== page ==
Senate bill seeks to ban drinking games at bars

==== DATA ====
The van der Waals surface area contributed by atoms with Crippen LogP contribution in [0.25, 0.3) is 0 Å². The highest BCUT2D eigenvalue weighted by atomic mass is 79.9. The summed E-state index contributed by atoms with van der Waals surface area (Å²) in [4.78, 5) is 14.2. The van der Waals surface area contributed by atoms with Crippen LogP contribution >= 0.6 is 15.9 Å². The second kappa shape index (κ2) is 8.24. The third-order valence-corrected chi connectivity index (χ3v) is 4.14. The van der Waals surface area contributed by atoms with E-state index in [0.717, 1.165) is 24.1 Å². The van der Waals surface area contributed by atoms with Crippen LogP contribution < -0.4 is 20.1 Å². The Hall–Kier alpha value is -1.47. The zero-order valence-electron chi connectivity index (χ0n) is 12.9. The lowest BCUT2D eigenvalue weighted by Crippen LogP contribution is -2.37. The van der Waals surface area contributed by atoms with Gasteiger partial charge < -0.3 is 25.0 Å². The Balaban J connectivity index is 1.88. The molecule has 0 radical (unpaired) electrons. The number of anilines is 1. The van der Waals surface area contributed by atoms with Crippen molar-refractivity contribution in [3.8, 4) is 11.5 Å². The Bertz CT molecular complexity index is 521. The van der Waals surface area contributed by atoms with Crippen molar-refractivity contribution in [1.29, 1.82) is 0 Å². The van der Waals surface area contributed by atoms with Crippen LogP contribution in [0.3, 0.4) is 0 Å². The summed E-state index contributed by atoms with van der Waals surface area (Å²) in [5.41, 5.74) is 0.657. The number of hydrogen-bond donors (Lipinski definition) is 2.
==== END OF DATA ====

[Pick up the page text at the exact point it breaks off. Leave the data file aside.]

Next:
Should the state expressly ban games and contests involving alcohol at bars — games like beer pong? Or does a law like that run the risk of targeting people simply for betting a beer over a game of darts?Senate Bill 251 — sponsored by Sen. Amanda Merrill, D-Durham, at the behest of the Dover Youth to Youth organization that works toward reducing substance abuse by their peers — doesn’t mention beer pong specifically. But it would pertain to any game in which a patron is encouraged to consume alcohol as a condition for participation or any other game that “encourages excess conception of alcohol.”(For the uninitiated, beer pong involves players throwing a ping pong ball across a table with the goal of landing it in a cup of beer at on the other end. If the ball lands in the cup, the other player must drink it.)”When they are playing games like beer pong, they tend to drink faster than they normally would,” testified Maddie Retrosi, a junior at Dover High School, at a Senate Commerce Committee hearing on Tuesday.The state already has laws on the books against encouraging too much alcohol consumption, said Sen. Andy Sanborn, R-Henniker, owner of The Draft, a sports bar in Concord. Sanborn, who was recently promoted to vice chair of the Senate Commerce Committee, clearly indicated that he didn’t see the need for more laws.”We are already prohibited from doing what you are trying to prohibit,” he told Merrill.But Dana Mitchell, a former police captain who said he was speaking on behalf of the Dover Police Department (which sponsors Youth To Youth) said he thought the state should to spell out that prohibition.”People are more likely to follow the law if it is clearly stated, and it is our position that it is not clear,” he said. “It’s the functional equivalent of having a law on the books for drivers not to drive recklessly, saying that you don’t need rules on drinking and driving. When a lot of smart people disagree what the law says, that’s a sign we need some clarification here.”However, if you are going to go after problem drivers, “you don’t put your radar on a dead-end street,” retorted Eddie Edwards, director of enforcement and licensing for the State Liquor Commission. Most drinking games don’t occur in bars, but on campuses, he said.Edwards also echoed the view that the laws on the books, and the Liquor Commission’s regulations, already prohibit games that encourage excessive drinking.Henry Veilleux, a lobbyist for the Lodging and Restaurant Association (of which Sanborn is a board member), said the bill is an overreach and puts games like “pool and darts very much at risk.” — BOB SANDERS/NEW HAMPSHIRE BUSINESS REVIEW

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